Creatures of Light and Darkness – Roger Zelazny

creatures1This text is a translation from Bulgarian. The original can be found here.

Putting Creatures of Light and Darkness into categories is a difficult task. From the point of view of genre, form, style, anyhow. Its text is seemingly messy (and remains messy under careful scrutiny), as if under the influence of light drugs. The text itself – if I can be allowed this heavy-handed personification – and not the author who produced it, as underground fan legends sometimes have it.

Creatures of Light and Darkness strikes me as a science-fictional poem. I initially attempted to bolster this argument with the kind of discursive and formally elaborate writing associated with academic literature. Then I decided against it. The reader just needs to read the first chapter – in the House of the Dead – to see the poetry, shining through, crisp and clear.

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Quicksilver – Neal Stephenson

quicksilver2Quicksilver is a book that defies with ease any attempts at writing a pithy and flashy review. Swatting-a-lame-old-fly is the kind of ease I’m going for here. Read the blurbs if you are looking for that, a review of this type just wouldn’t really be a review, but rather an extended blurb.

Quicksilver, the first part of the Baroque Cycle trilogy, is vast and winding. It spans decades and continents, its subject matter is difficult to pin down, its method is an even more elusive beast. Perhaps the most apt definition I have arrived at comes from the novel itself:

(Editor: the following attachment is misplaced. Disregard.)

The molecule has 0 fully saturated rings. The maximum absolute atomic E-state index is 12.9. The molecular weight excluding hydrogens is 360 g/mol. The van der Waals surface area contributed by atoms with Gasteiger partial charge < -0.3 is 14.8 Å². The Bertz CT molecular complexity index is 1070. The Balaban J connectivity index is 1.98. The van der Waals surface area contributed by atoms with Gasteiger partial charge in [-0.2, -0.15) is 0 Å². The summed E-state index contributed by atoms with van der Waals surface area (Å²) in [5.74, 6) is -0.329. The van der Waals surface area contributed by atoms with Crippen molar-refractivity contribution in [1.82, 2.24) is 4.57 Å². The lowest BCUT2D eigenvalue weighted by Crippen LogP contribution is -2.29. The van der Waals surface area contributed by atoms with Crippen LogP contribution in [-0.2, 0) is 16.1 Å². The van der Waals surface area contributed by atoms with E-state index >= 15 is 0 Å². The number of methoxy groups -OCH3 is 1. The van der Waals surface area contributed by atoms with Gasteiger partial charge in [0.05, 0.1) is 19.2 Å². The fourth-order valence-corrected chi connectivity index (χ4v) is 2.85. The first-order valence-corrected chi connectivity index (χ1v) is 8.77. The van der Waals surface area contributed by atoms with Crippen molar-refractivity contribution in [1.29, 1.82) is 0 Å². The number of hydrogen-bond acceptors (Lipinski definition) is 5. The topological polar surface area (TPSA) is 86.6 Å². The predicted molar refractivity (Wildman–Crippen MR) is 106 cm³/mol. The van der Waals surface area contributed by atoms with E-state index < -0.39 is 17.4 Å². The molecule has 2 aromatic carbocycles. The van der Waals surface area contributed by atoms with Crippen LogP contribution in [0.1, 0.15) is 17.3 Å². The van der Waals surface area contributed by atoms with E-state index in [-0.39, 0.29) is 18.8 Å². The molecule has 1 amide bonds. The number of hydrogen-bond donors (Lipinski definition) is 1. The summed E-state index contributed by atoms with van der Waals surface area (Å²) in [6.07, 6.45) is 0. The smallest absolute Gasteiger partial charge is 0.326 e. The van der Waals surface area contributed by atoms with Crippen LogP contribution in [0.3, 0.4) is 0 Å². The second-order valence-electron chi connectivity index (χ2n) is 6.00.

“It seemed that Jack, here, had blundered into the fourth or fifth act of a drama – neither a comedy nor a tragedy, but a history.”

And although the sentence refers to somebody else’s historical drama, it self-consciously echoes the structure of the novel. Which, like history, maintains only the illusion of such a structure. As some proponents of New Historicism would have it, historians and document-makers are part of the historical process they are untangling and seeking to document and explain. They are just as much embroiled in the material practices and texts of their time, as are the agents of their narratives. Continue reading

The Ocean at the End of the Lane – Neil Gaiman

ocean-at-the-end-of-the-lane-neil-gaiman“Memories were waiting at the edges of things, beckoning to me.”

 When I was a little boy – I must have been six, or seven, or eight – I would sometimes get these very odd flashes of… I’m not even sure how to call it. “Feeling” is too general a word, no, this was disembodied and physical sensations, memories and premonitions all bundled together in an indivisible whole. It came when I was alone and felt like a place, somewhere, somehow. One moment I would be in my room, or wherever I was, the next I would be there. And it would last for just a second or two, but those seemed ominously stretched. It was a scary place, to be sure, mostly because I didn’t understand it and didn’t know how and why I was being taken there. And I knew it was probably a place in my head, little that I was, but it felt vaster than that. It felt like all the knowledge of the world was there and also all the things that I would love and lose. It might have been a good place, but it scared me every time. Continue reading